Be well and take good care,


  4. dr12n12

     /  November 2, 2013

    Thank you Laura, for your kindness and understanding. Under separate “cover” I’ll touch base re: education programs/blog interview. I find the idea interesting, and have done a similar program about addictive diseases in the “professions”, for first year ICM (Intro. Clin. Med.) students with mixed outcomes.

    Re: diagnosis, and “talking doctor”, perhaps outing myself as a physician would have prompted an earlier diagnosis. My experience is that doing so puts the treating professional on the defense. During the whole MS debacle, with one of my bouts of blurry vision and eye pain, I went to an ophthalmologist’s office, and it turned out I was seeing an Optometrist (fine by me if I wanted a refraction), but he, and only him actually put some of the pieces together, He said I had optic neuritis, did a visual field exam (computerized) and an ultrasound of the optic nerve. He then proceeded to write me an Rx for prednisone (I didn’t even know they could prescribe) and asked me if I needed pain meds (I declined).
    I didn’t tell him that I had the same issues two years ago, and one 7 months prior. He turned out to be the brightest bulb on the string! When I have “talked doctor” in the ED,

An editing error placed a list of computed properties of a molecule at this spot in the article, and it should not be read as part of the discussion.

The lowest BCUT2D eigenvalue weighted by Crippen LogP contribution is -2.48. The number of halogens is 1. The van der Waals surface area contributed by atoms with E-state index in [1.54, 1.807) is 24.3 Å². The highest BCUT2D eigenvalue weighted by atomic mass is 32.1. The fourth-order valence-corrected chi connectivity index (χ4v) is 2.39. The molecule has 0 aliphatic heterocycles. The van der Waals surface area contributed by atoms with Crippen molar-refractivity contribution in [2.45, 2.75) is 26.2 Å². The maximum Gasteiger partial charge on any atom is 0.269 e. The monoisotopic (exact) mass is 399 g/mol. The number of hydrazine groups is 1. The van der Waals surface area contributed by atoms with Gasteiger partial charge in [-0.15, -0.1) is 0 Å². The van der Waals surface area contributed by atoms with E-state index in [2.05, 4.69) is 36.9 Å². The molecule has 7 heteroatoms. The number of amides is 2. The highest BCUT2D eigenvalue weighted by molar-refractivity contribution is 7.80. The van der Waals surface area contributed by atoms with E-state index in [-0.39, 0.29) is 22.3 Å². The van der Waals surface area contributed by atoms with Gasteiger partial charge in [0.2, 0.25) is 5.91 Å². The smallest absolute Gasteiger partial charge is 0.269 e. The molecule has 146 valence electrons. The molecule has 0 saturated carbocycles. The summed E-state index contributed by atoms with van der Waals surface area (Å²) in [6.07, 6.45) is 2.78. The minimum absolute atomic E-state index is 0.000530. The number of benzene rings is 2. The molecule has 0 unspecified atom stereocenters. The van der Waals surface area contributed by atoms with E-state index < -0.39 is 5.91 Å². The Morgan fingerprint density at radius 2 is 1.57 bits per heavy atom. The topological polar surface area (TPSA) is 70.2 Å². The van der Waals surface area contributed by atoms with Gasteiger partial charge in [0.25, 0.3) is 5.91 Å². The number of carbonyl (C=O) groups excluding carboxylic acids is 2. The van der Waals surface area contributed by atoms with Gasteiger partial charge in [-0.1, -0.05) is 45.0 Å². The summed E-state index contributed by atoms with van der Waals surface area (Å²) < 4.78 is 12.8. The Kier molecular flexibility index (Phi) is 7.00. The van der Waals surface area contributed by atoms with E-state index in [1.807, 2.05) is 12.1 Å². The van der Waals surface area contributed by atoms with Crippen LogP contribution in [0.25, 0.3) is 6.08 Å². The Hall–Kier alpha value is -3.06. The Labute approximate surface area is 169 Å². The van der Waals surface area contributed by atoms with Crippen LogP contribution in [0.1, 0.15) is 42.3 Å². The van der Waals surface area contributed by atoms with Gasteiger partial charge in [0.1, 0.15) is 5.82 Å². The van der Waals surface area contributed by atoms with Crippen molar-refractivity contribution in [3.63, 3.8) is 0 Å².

usually because I’m not OK with some barely pubescent resident physician ordering $10,000 in testing, when it would be prudent to first JUST check my lithium level (I’ve probably been sneaking in some ibuprofen which also has renal metabolism and I’m likely a smidge high, and my PCP is closed). Boy oh boy does that change things! All of a sudden appears an attending physician, and I’m invited into the diagnostic process…..which, is
    actually not what I desire. As has been stated before:” A doctor who treats himself has a fool for a patient….and a doctor.”. I no longer “slip” in letting it out, but use it for self protection as needed. Actually, save for rarely, psychiatrists do a better job listening and synthesizing than PCP’s in my experience.

    More will be revealed!


    • It’s a tricky business, isn’t it? Some of the times that I’ve disclosed my professional status I’ve ended up getting worse care than if I hadn’t. A friend of mine had a retinal melanoma diagnosed at a routine refraction by an optician. The optician has Tourette’s–terrifying because he has upper body tics–but they magically disappear as soon as he gets near your eyes! He’s now retired and I miss him terribly.

      Looking forward.